The US government will be the primary driver of the nation’s office market in 2010, with Washington DC set to benefit the most from increased demand for space, according to Jones Lang LaSalle.
Over the next 12 months, the federal government’s role in driving activity will intensify as its shifts from planning numerous programmes and initiatives to actually implementing them. The federal government is expected to lease an additional five million square feet of office space in the Washington DC area alone in 2010, locking up long-term deals with renewal options. The total public and private demand across the rest of the US is not expected to reach five million square feet.
National office vacancy rates in the US remain at historic highs, with the year-end 2009 occupancy rate climbing to 18.3 percent, surpassing the previous high recorded in 2003 according to the report, entitled the 2010 Federal Government Perspective.
In terms of leasing demand, the report said various arms of the government had already increased their footprint in the Washington DC metro area, including agencies such as the Department of Treasury, the Federal Reserve, the Commodities Futures Trading Commission and the Securities Exchange Commission. As of the end of 2009, the government was still actively looking for the 1.1-million-square-feet of space for the Department of Homeland Security, the SEC was searching for nearly 400,000-square-feet and the Department of Veteran Affairs was looking for 276,000-square-feet of office space. The Federal Reserve, the US Treasury and the Comptroller of the Currency will also see increased space requirements.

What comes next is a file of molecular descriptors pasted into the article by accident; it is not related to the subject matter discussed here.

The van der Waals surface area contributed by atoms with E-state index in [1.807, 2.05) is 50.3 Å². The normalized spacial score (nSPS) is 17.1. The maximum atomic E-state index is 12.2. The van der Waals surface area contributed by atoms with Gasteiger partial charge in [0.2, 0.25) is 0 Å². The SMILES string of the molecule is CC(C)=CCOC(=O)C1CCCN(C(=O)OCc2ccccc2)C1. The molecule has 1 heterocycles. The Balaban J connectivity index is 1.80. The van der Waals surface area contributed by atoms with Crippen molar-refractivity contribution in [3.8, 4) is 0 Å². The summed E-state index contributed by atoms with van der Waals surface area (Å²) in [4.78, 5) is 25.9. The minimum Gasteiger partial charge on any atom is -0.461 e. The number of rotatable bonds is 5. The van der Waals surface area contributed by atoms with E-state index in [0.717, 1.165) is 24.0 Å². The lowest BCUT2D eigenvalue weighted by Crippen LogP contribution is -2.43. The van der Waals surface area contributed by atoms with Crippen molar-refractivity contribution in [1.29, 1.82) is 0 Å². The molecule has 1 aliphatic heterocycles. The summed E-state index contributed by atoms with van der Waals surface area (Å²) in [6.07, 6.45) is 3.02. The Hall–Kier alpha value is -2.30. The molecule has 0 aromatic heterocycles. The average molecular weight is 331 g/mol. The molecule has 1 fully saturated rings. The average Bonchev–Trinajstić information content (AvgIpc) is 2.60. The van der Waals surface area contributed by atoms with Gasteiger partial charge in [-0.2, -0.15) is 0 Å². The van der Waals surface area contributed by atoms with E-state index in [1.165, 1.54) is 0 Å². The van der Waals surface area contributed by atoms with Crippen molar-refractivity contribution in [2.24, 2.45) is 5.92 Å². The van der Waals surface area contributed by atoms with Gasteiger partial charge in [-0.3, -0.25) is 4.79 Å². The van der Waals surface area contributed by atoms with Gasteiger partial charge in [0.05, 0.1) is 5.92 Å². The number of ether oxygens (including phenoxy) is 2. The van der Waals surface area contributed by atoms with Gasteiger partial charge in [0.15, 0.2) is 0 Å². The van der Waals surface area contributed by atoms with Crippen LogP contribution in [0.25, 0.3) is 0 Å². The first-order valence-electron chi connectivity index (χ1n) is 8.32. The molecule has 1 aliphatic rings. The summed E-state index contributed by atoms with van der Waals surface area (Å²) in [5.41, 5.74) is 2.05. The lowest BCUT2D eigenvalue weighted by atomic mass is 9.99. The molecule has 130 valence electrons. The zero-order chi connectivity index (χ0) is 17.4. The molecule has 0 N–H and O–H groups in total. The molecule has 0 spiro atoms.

The private sector should follow suit with law firms, accountants, contractors and consultants accommodating the federal government’s increased business. This increase in activity will likely occur in Washington DC faster than anywhere else in the nation.
“With many ownership groups under water on investments, the government may intercede in commercial real estate to provide liquidity and keep certain entities afloat,” said Joe Brennan, managing director of Jones Lang LaSalle’s government investor services team. “In that event, the introduction of new programs to aid struggling commercial real estate owners could create near-term space requirements in financial centres like New York, San Francisco and in the Washington DC metro area.”
Other parts of the US will also benefit from increased government activity. Energy policy is likely to increase demand for leased space in energy hubs such as Colorado, California and Texas. Suburban Maryland also stands to benefit thanks to newly introduced health care legislation.
Although federal demand in 2010 is expected to be stronger than in 2009, it is anticipated that after the mid-term elections this November, demand will subside and a period of austerity will begin from mid-2011.